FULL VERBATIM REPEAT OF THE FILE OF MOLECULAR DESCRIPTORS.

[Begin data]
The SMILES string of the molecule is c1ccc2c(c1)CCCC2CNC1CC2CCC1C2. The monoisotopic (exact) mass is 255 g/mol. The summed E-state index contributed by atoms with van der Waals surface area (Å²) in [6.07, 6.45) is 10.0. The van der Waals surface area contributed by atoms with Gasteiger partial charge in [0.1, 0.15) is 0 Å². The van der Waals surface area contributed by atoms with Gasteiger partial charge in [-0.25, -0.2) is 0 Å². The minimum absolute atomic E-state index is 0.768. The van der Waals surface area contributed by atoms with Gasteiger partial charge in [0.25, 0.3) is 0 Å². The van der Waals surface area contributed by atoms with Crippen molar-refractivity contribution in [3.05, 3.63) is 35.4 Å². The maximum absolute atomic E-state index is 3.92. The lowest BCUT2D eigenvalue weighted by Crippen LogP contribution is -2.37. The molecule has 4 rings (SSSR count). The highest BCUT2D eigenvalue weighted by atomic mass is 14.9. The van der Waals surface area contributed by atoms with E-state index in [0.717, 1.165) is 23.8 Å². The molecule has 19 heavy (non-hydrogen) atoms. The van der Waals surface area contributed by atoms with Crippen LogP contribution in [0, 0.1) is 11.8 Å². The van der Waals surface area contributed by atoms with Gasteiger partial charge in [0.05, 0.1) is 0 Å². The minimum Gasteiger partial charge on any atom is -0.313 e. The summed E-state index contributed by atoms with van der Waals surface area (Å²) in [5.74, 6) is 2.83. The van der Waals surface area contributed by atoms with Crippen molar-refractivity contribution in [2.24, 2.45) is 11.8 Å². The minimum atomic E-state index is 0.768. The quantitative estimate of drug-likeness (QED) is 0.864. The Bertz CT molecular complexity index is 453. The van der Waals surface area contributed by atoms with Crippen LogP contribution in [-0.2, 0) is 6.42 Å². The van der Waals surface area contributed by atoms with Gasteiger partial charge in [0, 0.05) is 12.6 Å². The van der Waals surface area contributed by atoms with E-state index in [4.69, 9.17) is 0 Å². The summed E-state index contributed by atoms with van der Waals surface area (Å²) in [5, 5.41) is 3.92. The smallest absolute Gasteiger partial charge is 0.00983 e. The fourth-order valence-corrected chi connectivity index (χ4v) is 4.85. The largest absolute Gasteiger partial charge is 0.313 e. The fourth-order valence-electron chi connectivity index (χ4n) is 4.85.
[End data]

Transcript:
The SMILES string of the molecule is c1ccc2c(c1)CCCC2CNC1CC2CCC1C2. The monoisotopic (exact) mass is 255 g/mol. The summed E-state index contributed by atoms with van der Waals surface area (Å²) in [6.07, 6.45) is 10.0. The van der Waals surface area contributed by atoms with Gasteiger partial charge in [0.1, 0.15) is 0 Å². The van der Waals surface area contributed by atoms with Gasteiger partial charge in [-0.25, -0.2) is 0 Å². The minimum absolute atomic E-state index is 0.768. The van der Waals surface area contributed by atoms with Gasteiger partial charge in [0.25, 0.3) is 0 Å². The van der Waals surface area contributed by atoms with Crippen molar-refractivity contribution in [3.05, 3.63) is 35.4 Å². The maximum absolute atomic E-state index is 3.92. The lowest BCUT2D eigenvalue weighted by Crippen LogP contribution is -2.37. The molecule has 4 rings (SSSR count). The highest BCUT2D eigenvalue weighted by atomic mass is 14.9. The van der Waals surface area contributed by atoms with E-state index in [0.717, 1.165) is 23.8 Å². The molecule has 19 heavy (non-hydrogen) atoms. The van der Waals surface area contributed by atoms with Crippen LogP contribution in [0, 0.1) is 11.8 Å². The van der Waals surface area contributed by atoms with Gasteiger partial charge in [0.05, 0.1) is 0 Å². The minimum Gasteiger partial charge on any atom is -0.313 e. The summed E-state index contributed by atoms with van der Waals surface area (Å²) in [5.74, 6) is 2.83. The van der Waals surface area contributed by atoms with Crippen molar-refractivity contribution in [2.24, 2.45) is 11.8 Å². The minimum atomic E-state index is 0.768. The quantitative estimate of drug-likeness (QED) is 0.864. The Bertz CT molecular complexity index is 453. The van der Waals surface area contributed by atoms with Crippen LogP contribution in [-0.2, 0) is 6.42 Å². The van der Waals surface area contributed by atoms with Gasteiger partial charge in [0, 0.05) is 12.6 Å². The van der Waals surface area contributed by atoms with E-state index in [4.69, 9.17) is 0 Å². The summed E-state index contributed by atoms with van der Waals surface area (Å²) in [5, 5.41) is 3.92. The smallest absolute Gasteiger partial charge is 0.00983 e. The fourth-order valence-corrected chi connectivity index (χ4v) is 4.85. The largest absolute Gasteiger partial charge is 0.313 e. The fourth-order valence-electron chi connectivity index (χ4n) is 4.85.